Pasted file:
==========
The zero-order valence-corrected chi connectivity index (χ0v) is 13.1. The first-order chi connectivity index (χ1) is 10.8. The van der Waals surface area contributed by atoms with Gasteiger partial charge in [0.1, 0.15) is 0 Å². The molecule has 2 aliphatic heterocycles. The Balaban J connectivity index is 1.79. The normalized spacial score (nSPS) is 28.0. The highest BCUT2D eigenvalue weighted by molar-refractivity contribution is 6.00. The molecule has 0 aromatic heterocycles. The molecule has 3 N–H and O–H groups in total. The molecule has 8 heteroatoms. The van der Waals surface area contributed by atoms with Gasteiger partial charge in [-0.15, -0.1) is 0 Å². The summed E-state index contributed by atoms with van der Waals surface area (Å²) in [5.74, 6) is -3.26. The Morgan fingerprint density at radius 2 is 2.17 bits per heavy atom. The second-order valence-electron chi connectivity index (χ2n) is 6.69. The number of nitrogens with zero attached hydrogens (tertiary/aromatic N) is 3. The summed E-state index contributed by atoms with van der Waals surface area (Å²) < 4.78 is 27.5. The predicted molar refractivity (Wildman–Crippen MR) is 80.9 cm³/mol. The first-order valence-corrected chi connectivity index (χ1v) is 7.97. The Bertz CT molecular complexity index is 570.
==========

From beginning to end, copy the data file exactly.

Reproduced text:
The zero-order valence-corrected chi connectivity index (χ0v) is 13.1. The first-order chi connectivity index (χ1) is 10.8. The van der Waals surface area contributed by atoms with Gasteiger partial charge in [0.1, 0.15) is 0 Å². The molecule has 2 aliphatic heterocycles. The Balaban J connectivity index is 1.79. The normalized spacial score (nSPS) is 28.0. The highest BCUT2D eigenvalue weighted by molar-refractivity contribution is 6.00. The molecule has 0 aromatic heterocycles. The molecule has 3 N–H and O–H groups in total. The molecule has 8 heteroatoms. The van der Waals surface area contributed by atoms with Gasteiger partial charge in [-0.15, -0.1) is 0 Å². The summed E-state index contributed by atoms with van der Waals surface area (Å²) in [5.74, 6) is -3.26. The Morgan fingerprint density at radius 2 is 2.17 bits per heavy atom. The second-order valence-electron chi connectivity index (χ2n) is 6.69. The number of nitrogens with zero attached hydrogens (tertiary/aromatic N) is 3. The summed E-state index contributed by atoms with van der Waals surface area (Å²) < 4.78 is 27.5. The predicted molar refractivity (Wildman–Crippen MR) is 80.9 cm³/mol. The first-order valence-corrected chi connectivity index (χ1v) is 7.97. The Bertz CT molecular complexity index is 570.